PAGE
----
Ph.D. Dissertation: Class Differences in Vulnerability to Stress: Exploring Stress Loops and Predictive Capacity as Mediating Variables

Jack Veuglers
Ph.D. Dissertation: The Institutionalization of France’s Front National

Libby A. Schweber *96
Ph.D. Dissertation: The Assertion of Disciplinary Claims in Demography and Vital Statistics: France and England, 1830-1885

Richard Lee Rogers *96
After my long and surprising diversion at Merrill Lynch and putting my wife through school, we headed to South Carolina to be near our parents and enjoy the lower cost of living. I currently teach at Southern Wesleyan University (near Clemson), where I am the first sociologist in the school's 100-year history. In the past year, the number of majors in our three sociology-related areas (Social Science, Criminal Justice, and Human Services) has gone from 3 to 28. I am also director of the Honors Program. My wife, Denise, is a speech-language pathologist at Spartanburg Regional Medical Center, and our daughter Emilee collects Barbies, plays the violin, and rides horses.

Matthew P. Lawson *96
Ph.D. Dissertation: The Structure of Charismatic Moral Action

Timothy J. Dowd *96
Ph.D. Dissertation: Making the Mainstream Market: Organizational and Musical Change in the U.S. Recording Industry

John Schmalzbauer *97
Blanche Gorman Strong Chair in Protestant Studies
Department of Religious Studies
Missouri State University
901 S. National Avenue
Springfield, Missouri 65897

I teach in the Department of Religious Studies at Missouri State University in Springfield, Missouri. I am now thoroughly ensconced in the Missouri Ozarks, a fascinating place for the study of religion and popular culture. I also enjoy frequent visits to my wife's native Kansas (a place recently explored by Bob Wuthnow in Remaking the Heartland and Red State Religion).

At Missouri State, my courses focus on the sociology and history of American religion. I am completing a manuscript on the role of religion in American higher education with historian Kathleen Mahoney. I've also enjoyed writing for more popular venues, including the Wall Street Journal and the Christian Science Monitor's Patchwork Nation project.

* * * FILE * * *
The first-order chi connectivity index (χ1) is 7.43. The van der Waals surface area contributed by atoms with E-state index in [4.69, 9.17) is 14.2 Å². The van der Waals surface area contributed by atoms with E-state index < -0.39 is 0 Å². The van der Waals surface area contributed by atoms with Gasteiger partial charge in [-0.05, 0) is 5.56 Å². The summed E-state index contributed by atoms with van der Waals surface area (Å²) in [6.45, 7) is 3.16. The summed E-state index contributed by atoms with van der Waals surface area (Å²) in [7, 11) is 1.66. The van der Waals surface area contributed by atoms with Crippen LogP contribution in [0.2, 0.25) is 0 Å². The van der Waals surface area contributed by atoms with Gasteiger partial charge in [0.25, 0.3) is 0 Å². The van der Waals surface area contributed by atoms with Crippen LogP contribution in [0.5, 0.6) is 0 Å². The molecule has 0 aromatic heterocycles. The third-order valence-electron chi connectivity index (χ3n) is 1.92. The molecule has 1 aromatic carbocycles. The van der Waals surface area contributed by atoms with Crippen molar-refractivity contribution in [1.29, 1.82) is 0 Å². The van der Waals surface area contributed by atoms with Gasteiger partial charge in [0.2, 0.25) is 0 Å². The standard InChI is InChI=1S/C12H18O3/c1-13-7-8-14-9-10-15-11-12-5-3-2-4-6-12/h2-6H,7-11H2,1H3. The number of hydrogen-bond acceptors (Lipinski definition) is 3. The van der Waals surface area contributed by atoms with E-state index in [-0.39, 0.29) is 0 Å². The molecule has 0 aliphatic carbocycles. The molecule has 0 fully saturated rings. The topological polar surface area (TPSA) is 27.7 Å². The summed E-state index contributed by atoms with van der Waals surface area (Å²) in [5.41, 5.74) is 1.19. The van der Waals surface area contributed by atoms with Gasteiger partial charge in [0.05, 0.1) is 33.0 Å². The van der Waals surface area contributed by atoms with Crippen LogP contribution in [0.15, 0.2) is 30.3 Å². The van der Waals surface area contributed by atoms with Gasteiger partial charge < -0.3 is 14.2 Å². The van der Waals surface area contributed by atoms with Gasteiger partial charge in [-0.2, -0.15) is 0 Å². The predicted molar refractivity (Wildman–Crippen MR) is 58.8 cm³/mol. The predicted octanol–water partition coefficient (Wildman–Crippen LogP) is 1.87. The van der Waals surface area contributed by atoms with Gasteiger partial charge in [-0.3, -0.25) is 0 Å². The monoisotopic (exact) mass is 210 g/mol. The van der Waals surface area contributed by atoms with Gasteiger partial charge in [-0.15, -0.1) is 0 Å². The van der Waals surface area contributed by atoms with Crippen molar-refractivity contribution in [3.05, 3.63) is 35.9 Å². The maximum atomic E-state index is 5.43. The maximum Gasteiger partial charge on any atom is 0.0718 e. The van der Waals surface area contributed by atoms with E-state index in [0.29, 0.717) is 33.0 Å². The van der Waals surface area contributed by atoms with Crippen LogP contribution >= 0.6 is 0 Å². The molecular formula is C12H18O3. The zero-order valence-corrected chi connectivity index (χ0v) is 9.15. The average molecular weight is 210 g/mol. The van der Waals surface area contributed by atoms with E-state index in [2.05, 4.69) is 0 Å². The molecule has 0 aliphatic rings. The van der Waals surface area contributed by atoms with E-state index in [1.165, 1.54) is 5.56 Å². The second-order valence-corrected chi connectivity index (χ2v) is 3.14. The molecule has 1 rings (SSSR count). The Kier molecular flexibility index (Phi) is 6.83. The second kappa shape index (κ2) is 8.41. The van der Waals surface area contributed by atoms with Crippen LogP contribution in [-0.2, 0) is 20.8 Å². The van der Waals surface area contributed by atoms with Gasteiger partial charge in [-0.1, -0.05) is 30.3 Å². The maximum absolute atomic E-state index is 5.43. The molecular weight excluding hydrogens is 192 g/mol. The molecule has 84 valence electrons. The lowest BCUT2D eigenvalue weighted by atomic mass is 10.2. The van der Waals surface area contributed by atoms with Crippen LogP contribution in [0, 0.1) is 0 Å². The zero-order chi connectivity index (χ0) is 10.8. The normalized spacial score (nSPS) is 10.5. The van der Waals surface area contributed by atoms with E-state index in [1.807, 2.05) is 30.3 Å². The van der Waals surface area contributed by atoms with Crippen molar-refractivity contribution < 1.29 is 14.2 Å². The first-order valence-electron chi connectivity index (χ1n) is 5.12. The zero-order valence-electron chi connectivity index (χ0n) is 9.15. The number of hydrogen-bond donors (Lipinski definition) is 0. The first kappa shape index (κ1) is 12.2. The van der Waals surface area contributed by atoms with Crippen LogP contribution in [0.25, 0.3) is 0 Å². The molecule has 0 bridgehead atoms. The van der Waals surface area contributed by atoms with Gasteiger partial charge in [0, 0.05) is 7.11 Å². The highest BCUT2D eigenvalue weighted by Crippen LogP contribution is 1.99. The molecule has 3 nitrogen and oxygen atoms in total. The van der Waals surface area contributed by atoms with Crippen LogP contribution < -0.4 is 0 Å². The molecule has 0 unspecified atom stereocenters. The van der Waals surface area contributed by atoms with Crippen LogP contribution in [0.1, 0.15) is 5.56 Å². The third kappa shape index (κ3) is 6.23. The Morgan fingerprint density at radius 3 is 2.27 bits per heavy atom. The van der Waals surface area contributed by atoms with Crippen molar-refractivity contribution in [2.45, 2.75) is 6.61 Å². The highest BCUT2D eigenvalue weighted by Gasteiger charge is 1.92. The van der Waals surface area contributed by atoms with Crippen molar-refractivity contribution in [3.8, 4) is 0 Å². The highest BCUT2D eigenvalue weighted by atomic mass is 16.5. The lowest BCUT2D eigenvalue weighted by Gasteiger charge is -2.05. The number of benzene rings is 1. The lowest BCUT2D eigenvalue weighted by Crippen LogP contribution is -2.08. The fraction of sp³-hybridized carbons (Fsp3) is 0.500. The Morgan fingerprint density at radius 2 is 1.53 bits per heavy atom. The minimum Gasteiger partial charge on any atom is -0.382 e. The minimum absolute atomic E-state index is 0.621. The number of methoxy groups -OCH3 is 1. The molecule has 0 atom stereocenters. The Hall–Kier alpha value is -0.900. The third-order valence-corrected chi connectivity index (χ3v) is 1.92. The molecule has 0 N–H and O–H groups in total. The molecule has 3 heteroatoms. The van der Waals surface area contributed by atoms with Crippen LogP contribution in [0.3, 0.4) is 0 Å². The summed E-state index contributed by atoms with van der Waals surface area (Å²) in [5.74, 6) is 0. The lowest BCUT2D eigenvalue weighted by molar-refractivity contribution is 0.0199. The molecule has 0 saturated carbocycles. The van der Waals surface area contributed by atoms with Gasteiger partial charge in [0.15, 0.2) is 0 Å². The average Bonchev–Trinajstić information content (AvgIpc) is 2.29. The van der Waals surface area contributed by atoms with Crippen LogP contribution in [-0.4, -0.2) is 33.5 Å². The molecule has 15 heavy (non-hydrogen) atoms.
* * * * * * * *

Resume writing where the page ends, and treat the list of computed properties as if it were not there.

As a sociologist in a religious studies department, I have come to appreciate my exposure to multiple disciplines under the umbrella of Princeton's Center for the Study of American Religion (now the Center for the Study of Religion).

As a new fan of intercollegiate basketball (thanks to my nine year-old), I wish I had taken the time to attend a couple games in graduate school. I do remember Marvin Bressler's occasional comments about his friend Pete Carril. I'm glad to see the Princeton basketball team commemorated Marvin's life by wearing a special patch during the 2010-2011 season. It was nice to see the MARV patch in Sports Illustrated.

Maureen R. Waller *97
Ph.D. Dissertation: Redefining Fatherhood: Paternal Involvement, Masculinity, and Responsibility in the “Other America”

Gray Wheeler *97
After Princeton, I received my MBA from Harvard Business School, where I was elected to be the student graduation speaker. I have worked as an investment banker at Morgan Stanley arranging mergers and acquisitions, and as an evaluator at a Rockefeller family non-profit re-structuring companies in/around the World Trade Center. Currently I run a southeastern materials handling company, headquartered in Charlotte, North Carolina. The best management training of my whole life was learning how to teach at Princeton, and the best business communication training I ever had was completely re-writing a really sub-par first draft of my dissertation. I can be reached at

Hongxin Zhao *97
Ph.D. Dissertation: Children of Teenage Mothers: What Determines Their Resilience

Hiromi Taniguchi *97
Ph.D. Dissertation: U.S. Men’s and Women’s Wage Attainment, 1968-1988

Courtney J. Bender *97
Department of Religion
Columbia University
80 Claremont Avenue
New York, NY 10027